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Love What You Do, Women Leaders Say

Published April 12, 2009

BERKELEY, CA (BRAIN)—When she was told that as a woman she couldn’t join an expedition to climb Mt. McKinley, Arlene Blum recruited five other women and in 1970 led the first women’s team up Mt. McKinley.

“When everyone says it’s impossible, I go, well, I must be on the right track,” Blum told 65 women gathered last Thursday night at a regional event hosted by the Outdoor Industries Women’s Coalition at the REI store in Berkeley, California.

In addition to an inspiring slide presentation highlighting her many mountain ascents, including the first American and all-women’s ascent of Annapurna I, Blum led a compelling panel discussion of industry leaders focused on setting and achieving your personal and professional goals.

The panel included Julie Skirving, general manager of Overland Equipment, Thayer Sylvester, co-founder and chief executive officer of Carve Designs, and Laura Miera-Verniers, vice president of global production for Marmot.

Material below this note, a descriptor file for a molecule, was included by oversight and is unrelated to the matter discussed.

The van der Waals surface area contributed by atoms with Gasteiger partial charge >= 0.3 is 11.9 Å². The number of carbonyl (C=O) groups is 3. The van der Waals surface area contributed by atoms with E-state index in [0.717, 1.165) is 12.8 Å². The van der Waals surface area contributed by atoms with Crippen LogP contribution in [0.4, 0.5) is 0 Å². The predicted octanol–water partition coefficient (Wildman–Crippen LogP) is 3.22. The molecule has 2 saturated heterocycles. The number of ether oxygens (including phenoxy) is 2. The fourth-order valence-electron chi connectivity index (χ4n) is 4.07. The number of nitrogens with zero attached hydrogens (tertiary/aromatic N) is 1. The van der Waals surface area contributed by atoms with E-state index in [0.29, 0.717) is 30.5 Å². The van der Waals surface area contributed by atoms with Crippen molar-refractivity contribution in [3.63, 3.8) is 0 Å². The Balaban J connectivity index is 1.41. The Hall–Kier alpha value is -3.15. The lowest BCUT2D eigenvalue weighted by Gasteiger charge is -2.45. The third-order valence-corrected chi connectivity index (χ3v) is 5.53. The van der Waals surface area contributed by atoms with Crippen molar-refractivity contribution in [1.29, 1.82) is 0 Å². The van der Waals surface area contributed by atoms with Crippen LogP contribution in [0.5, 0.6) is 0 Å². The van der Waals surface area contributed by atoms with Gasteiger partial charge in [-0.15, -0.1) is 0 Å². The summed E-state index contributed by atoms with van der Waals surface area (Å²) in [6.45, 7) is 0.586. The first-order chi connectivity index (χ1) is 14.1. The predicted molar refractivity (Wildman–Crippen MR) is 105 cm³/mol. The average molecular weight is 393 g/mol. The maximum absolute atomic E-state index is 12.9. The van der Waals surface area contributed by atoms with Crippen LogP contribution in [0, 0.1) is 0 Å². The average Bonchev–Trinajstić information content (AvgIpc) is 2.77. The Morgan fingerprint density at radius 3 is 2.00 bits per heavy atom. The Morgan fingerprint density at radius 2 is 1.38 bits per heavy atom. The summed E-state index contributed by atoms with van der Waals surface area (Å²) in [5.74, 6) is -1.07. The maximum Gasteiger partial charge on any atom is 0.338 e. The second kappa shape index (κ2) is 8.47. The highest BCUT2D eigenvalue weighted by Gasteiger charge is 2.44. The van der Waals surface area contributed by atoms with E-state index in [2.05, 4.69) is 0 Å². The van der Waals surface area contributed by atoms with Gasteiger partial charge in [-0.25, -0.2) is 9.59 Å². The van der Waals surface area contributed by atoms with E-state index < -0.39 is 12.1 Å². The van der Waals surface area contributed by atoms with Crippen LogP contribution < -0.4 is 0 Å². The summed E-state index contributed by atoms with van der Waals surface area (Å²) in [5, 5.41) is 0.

The three women on the panel brought diverse backgrounds and experiences, but a few common themes emerged as they traced their own career paths.

-Find a way to love what you do. Sylvester traded in a career in private equity management to start a women’s surf-inspired apparel company. She said in the past she had often found herself bored in various jobs after less than two years. She and her business partner have been running their company for six years now and she has no idea where the time has gone.

-Set goals for yourself. Skirving said she’s more effective at reaching her goals when she’s involved in setting them than when someone is setting them for her. She recommends writing down both personal and professional goals and putting them away in an envelope at the start of each year.

-Something has to give. Miera-Verniers said women are used to balancing life, kids and work. You want to do it all, but that’s impossible. She said as a woman you want to do so much, but you have to ask, “What am I willing to give up personally?” You have to prioritize what’s important to you.

—Megan Tompkins

Topics associated with this article: Events

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